Literarisches Events (in and around Lawrence KS)

  • PATRICIA LOCKWOOD. Lawrence. Thursday, September 11, 7:00 p.m., Spooner Hall, KU Campus.
  • PATRICIA LOCKWOOD. Lawrence. Friday, September 19, 7:00 p.m. Lawrence Public Library. Sponsored by Raven Bookstore.
  • DENNIS ETZEL, JR. & RACHEL CROSS. Lawrence. Thursday, September 25, 7:00 p.m., Raven Bookstore, 6 E. 7th St.
  • TONY TRIGILIO. Lawrence. Thursday, Oct. 2, 4:00 p.m., English Room, Kansas Union, KU Campus. FREE.
  • CALEB PUCKETT & JUSTIN RUNGE. Lawrence. Thursday, October 16, 7:00 p.m., Raven Bookstore, 6 E. 7th St.
  • BEN LERNER. Kansas City, MO. Thursday, October 23, 7:00 p.m., Epperson Auditorium, Vanderslice Hall on the KCAI campus, 4415 Warwick Blvd.
  • KRISTIN LOCKRIDGE & ROBERT DAY. Lawrence. Thursday, December 4, 7:00 p.m., Raven Bookstore, 6 E. 7th St.

Saturday, December 5, 2009

Conceptual Blogging?


Went to the Spencer Museum of Art this afternoon. Saw the Warhol Heinz tomato sauce box. It was under plexiglass. In an art museum. And that has made all the difference.

There was also an exhibit of video art from Asia. In one work, a Korean man related the story of an old love affair that revolved around trains and train tracks. In an adjacent screen, a stage curtain opens onto a video of train tracks, on a screen within the screen you're watching. As we "move forward" along these tracks, the screen is framed by computer-generated track and scenery that prefectly matches the "actual video."

It occurred to me that one could just as easily install computer monitors that only showed one blog each - or showed blogs' being updated, using time-lapse photography. Might not be very entertaining, but it would make a point.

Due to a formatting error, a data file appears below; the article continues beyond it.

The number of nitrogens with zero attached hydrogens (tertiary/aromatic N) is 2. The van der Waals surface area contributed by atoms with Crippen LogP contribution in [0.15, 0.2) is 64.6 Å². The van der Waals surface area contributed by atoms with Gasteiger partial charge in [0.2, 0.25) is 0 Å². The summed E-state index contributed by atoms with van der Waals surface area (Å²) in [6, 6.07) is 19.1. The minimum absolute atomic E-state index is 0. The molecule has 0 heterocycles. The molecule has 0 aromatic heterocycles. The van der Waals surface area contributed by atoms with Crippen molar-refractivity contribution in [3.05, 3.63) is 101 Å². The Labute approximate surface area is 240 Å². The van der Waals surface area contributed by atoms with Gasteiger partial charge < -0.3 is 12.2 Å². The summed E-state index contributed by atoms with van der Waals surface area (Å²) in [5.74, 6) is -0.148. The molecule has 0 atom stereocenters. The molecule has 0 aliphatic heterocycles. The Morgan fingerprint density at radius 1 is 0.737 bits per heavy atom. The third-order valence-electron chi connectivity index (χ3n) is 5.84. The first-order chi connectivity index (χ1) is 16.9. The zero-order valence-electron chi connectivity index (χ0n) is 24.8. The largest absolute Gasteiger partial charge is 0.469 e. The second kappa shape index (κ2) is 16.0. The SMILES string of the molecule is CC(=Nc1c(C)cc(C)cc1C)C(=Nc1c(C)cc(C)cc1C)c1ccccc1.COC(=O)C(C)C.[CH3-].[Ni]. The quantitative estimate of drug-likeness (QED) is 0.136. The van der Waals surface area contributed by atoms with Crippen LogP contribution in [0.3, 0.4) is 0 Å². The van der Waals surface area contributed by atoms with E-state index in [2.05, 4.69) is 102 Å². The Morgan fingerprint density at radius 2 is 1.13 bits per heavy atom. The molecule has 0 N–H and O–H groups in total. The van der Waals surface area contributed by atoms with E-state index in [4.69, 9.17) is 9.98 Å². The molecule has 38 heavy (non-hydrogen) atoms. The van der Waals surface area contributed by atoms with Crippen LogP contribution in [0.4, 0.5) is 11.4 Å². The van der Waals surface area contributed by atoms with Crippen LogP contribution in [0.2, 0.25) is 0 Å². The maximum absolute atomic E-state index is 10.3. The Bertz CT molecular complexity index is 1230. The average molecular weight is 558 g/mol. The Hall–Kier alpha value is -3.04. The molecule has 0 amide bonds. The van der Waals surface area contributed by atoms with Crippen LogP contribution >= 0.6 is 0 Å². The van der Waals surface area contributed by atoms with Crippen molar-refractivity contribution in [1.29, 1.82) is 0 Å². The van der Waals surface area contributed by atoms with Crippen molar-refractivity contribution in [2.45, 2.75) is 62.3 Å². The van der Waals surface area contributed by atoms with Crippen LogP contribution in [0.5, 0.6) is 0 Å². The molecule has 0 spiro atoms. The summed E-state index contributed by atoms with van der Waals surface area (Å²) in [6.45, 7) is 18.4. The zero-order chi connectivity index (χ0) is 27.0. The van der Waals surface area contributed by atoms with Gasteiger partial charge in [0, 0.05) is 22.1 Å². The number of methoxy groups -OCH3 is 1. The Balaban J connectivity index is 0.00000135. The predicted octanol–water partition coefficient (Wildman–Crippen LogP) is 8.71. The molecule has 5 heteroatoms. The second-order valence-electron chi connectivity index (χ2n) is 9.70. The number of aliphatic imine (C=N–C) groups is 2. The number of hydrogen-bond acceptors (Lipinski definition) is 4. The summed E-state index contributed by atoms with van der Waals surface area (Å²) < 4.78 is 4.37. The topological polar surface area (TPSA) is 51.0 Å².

So, let us say that any blog can be understood as art, provided it is framed or contained by the institutions or social forms of art.

One of those "social frames" would be an MFA thesis. Why not put a blog in it? Plenty of works of conceptual art have been. Of course, if this is as far as it goes, then the thesis would itself be a kind of conceptual art/writing project. For such a project, it would be precisely the (deadpan) blog about your cats (or family or hobby) that would be called for, in order for it to follow the logic of other conceptual art projects.

Conversely, Warhol's Brillo boxes would not have the same effect if they'd been printed in flourescent colors with the lettering in off-kilter, blurry black ink. Then you'd know something was up, regardless of whether they were stacked in MoMA or in the stock room at the supermarket. If it were the latter, the structure (or inherent form) of the piece would produce its own mental frame: this is not what the thing that usually goes here looks like. As opposed to: the thing that looks like this does not usually go here (see preceding paragraph).

Either way, it seems like space/place - esp. public v. private is a crucial determinant. So the fact of your blog's being an MFA thesis would need to be made public in some way - perhaps by blogging on a streetcorner. And videotaping it, and then exhibiting or publishing that video somehow (as some performance art - whether in public or private space - might be videotaped and then shown as DVD or in a gallery).

Probably the best way to do it would be to make the blog reader/viewer constantly aware of the process of writing, approving, and submitting an MFA thesis that is a blog. Culminating in the diploma as a permanent feature in the side-bar. Like the "show invisibles" command in a word-processing program. Then content wouldn't be an issue, since the form would be the explicit conceptual (and visible) "frame."

2 comments:

Susan M. Schultz said...

don't faculty comments to the blog mark it as MFA material? I like the notion of rendering blogging as a public act. The odd mix of private and public is one of the things I find most appealing--and spooky--about the process. Thanks for thinking this through, Joe.

Joseph Harrington said...

Well, that's a good point, Susan. One of the things I haven't figured out how to do on blogger - and maybe Jen knows how to do it on word press - is make the comments appear on the main page. That is, if you're reading the post, you're sure to see the comments, too. By hiding the comments, the software renders them semiprivate - or at least secondary. But I don't think they are.